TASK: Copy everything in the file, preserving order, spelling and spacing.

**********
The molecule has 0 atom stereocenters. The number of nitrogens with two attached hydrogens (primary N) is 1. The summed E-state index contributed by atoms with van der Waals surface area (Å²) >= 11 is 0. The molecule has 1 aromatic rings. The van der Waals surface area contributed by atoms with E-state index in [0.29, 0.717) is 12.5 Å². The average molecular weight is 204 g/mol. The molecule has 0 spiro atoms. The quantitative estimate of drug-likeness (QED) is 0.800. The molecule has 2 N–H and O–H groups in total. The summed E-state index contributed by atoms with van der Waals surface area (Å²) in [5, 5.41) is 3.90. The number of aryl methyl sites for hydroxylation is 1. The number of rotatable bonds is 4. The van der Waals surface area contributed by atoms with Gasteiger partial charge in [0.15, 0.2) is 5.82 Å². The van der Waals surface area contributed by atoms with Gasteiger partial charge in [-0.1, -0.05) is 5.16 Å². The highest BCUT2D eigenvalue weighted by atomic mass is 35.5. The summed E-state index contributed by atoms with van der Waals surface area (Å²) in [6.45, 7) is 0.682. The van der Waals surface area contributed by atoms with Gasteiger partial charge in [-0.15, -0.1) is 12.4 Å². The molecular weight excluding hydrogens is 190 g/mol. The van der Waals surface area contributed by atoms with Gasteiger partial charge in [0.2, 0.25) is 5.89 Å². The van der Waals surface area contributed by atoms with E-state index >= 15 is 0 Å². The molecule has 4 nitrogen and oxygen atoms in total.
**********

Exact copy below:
The molecule has 0 atom stereocenters. The number of nitrogens with two attached hydrogens (primary N) is 1. The summed E-state index contributed by atoms with van der Waals surface area (Å²) >= 11 is 0. The molecule has 1 aromatic rings. The van der Waals surface area contributed by atoms with E-state index in [0.29, 0.717) is 12.5 Å². The average molecular weight is 204 g/mol. The molecule has 0 spiro atoms. The quantitative estimate of drug-likeness (QED) is 0.800. The molecule has 2 N–H and O–H groups in total. The summed E-state index contributed by atoms with van der Waals surface area (Å²) in [5, 5.41) is 3.90. The number of aryl methyl sites for hydroxylation is 1. The number of rotatable bonds is 4. The van der Waals surface area contributed by atoms with Gasteiger partial charge in [0.15, 0.2) is 5.82 Å². The van der Waals surface area contributed by atoms with Gasteiger partial charge in [-0.1, -0.05) is 5.16 Å². The highest BCUT2D eigenvalue weighted by atomic mass is 35.5. The summed E-state index contributed by atoms with van der Waals surface area (Å²) in [6.45, 7) is 0.682. The van der Waals surface area contributed by atoms with Gasteiger partial charge in [-0.15, -0.1) is 12.4 Å². The molecular weight excluding hydrogens is 190 g/mol. The van der Waals surface area contributed by atoms with Gasteiger partial charge in [0.2, 0.25) is 5.89 Å². The van der Waals surface area contributed by atoms with E-state index >= 15 is 0 Å². The molecule has 4 nitrogen and oxygen atoms in total.